Sarov, formerly a general in the Russian Army, describes himself as "friends" with Boris Kiriyenko, president of Russia. Sarov's assistant, Conrad wants to kill Alex, but Sarov doesn't allow it for two reasons. First, Alex reminds Sarov of his own son who died in war, and second, he wants to adopt Alex. In the first book, Alex Rider, Stormbreaker, you find out that Alex's parents died in a plane crash, and in the beginning of the story his uncle, Ian Rider, dies in a shooting. So from Sarov's perspective the opportunity to adopt him is wide open.
Sarov, very angry and upset that communism has ended, believes that Russia is no longer a world power. In order to restore what was the USSR, Sarov thinks he needs to set off a nuclear bomb. His plan includes setting the bomb off on some other nuclear explosives. The blast will cause many countries of the world to perish, including Alex's home country, England. Alex knows he has to save his country and he tries to escape twice, but is always re-captured by Sarov.
In order to prevent President Kiriyenko from stopping him, Sarov drugs his drink, and then sets off to Murmansk, Russia. When Sarov and Alex land in Murmansk, Alex knows he has one more chance to stop Sarov and save the world. Alex used expanding gum, given to him by Mr. Smithers the weapons specialist, to break the handcuffs that a guard put on him. He makes his move. Alex needs to disarm the bomb but he doesn't know how much longer he has.
Sarov's assistant Conrad sees that Alex has escaped and attacks. Conrad shut off the magnetic crane he was using to deposit the bomb on an old submarine, but the arm was still moving. Conrad was a "terrorist" if you will, and one day a bomb he was carrying exploded in his arms. Since then Conrad has had metal plates inserted into his body to sort off help him. It just so happens that those plates are magnetic and the big plate on the crane is magnetic. So when the plate swooped over them, Conrad stuck to it. It was just in time too because Conrad was about to choke Alex to death. Alex is badly wounded but he makes his way to the crane and climbs up. After accidentally dropping Conrad into the ocean, Alex picks up the nuclear bomb and moves it over the the dock. He then leaves the crane to disarm it. Alex eventually finds the card Sarov used to arm the bomb, and disarms it. Shortly after the bomb was disarmed Alex hears someone say, "Why?!". Alex turns around to see only that he is face to face with Sarov. Alex throws the card into the ocean. Sarov pulls out a gun and lifts it up and fires, but not at Alex. Sarov shot himself.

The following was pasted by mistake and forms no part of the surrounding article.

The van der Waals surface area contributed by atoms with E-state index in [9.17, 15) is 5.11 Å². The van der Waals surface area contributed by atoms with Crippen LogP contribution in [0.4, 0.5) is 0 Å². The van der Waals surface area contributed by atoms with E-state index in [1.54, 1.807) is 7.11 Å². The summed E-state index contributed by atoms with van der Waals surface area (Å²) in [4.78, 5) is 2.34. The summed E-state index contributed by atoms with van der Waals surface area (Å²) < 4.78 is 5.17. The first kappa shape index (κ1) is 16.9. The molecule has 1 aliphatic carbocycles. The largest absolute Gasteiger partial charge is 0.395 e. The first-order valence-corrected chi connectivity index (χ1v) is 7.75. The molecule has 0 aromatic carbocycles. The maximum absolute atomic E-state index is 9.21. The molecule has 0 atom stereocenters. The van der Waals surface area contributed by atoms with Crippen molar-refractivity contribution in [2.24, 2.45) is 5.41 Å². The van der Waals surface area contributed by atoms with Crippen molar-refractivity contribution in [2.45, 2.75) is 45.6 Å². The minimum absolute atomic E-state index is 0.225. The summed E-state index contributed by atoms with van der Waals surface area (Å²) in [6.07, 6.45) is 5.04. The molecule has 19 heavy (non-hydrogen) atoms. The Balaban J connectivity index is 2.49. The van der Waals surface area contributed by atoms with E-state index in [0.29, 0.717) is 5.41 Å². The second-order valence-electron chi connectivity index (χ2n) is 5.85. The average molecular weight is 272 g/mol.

After returning to England Alex goes to the hospital. When he returns home, Alex is still bewildered by what he saw Sarov do. So in order to clear his head he goes for a walk. They sky is cloudy and grey. But eventually he hears a car roll up and out of the car comes Sabrina. She invites him to a dinner with her and her family. They begin to walk down the road, and as they were walking a little patch of blue sky appeared.
I thought the book was very exiting, action packed and will leave you on the edge of your seat. I would not however recommend this book to a younger person due to quite a bit of gore and gun threats. But other than that I thought the book was written in great detail. I have read a couple other Alex Rider books from the series, and I thought they were very entertaining.